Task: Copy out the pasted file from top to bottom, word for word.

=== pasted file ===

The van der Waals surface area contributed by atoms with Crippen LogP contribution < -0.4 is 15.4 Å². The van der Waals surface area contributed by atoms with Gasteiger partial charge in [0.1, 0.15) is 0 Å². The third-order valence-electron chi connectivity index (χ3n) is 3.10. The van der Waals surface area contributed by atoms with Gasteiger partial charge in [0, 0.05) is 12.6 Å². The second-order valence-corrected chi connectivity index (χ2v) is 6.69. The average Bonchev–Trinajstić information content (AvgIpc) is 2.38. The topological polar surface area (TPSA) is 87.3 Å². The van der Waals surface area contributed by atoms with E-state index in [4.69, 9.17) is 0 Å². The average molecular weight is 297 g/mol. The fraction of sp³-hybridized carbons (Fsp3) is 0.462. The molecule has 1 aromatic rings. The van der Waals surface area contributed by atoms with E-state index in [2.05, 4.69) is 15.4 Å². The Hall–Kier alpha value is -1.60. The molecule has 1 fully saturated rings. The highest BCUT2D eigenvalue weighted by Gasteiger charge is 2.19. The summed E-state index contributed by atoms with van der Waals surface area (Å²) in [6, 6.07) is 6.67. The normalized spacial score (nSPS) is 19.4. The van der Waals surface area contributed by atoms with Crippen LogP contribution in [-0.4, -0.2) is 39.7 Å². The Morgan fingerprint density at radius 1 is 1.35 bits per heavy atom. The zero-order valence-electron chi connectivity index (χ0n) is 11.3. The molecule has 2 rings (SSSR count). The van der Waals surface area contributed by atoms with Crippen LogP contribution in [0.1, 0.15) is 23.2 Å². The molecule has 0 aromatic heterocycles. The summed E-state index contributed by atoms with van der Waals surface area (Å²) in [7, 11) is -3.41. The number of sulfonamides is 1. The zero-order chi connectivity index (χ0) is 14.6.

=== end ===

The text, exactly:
The van der Waals surface area contributed by atoms with Crippen LogP contribution < -0.4 is 15.4 Å². The van der Waals surface area contributed by atoms with Gasteiger partial charge in [0.1, 0.15) is 0 Å². The third-order valence-electron chi connectivity index (χ3n) is 3.10. The van der Waals surface area contributed by atoms with Gasteiger partial charge in [0, 0.05) is 12.6 Å². The second-order valence-corrected chi connectivity index (χ2v) is 6.69. The average Bonchev–Trinajstić information content (AvgIpc) is 2.38. The topological polar surface area (TPSA) is 87.3 Å². The van der Waals surface area contributed by atoms with E-state index in [4.69, 9.17) is 0 Å². The average molecular weight is 297 g/mol. The fraction of sp³-hybridized carbons (Fsp3) is 0.462. The molecule has 1 aromatic rings. The van der Waals surface area contributed by atoms with E-state index in [2.05, 4.69) is 15.4 Å². The Hall–Kier alpha value is -1.60. The molecule has 1 fully saturated rings. The highest BCUT2D eigenvalue weighted by Gasteiger charge is 2.19. The summed E-state index contributed by atoms with van der Waals surface area (Å²) in [6, 6.07) is 6.67. The normalized spacial score (nSPS) is 19.4. The van der Waals surface area contributed by atoms with Crippen LogP contribution in [-0.4, -0.2) is 39.7 Å². The Morgan fingerprint density at radius 1 is 1.35 bits per heavy atom. The zero-order valence-electron chi connectivity index (χ0n) is 11.3. The molecule has 2 rings (SSSR count). The van der Waals surface area contributed by atoms with Crippen LogP contribution in [0.1, 0.15) is 23.2 Å². The molecule has 0 aromatic heterocycles. The summed E-state index contributed by atoms with van der Waals surface area (Å²) in [7, 11) is -3.41. The number of sulfonamides is 1. The zero-order chi connectivity index (χ0) is 14.6.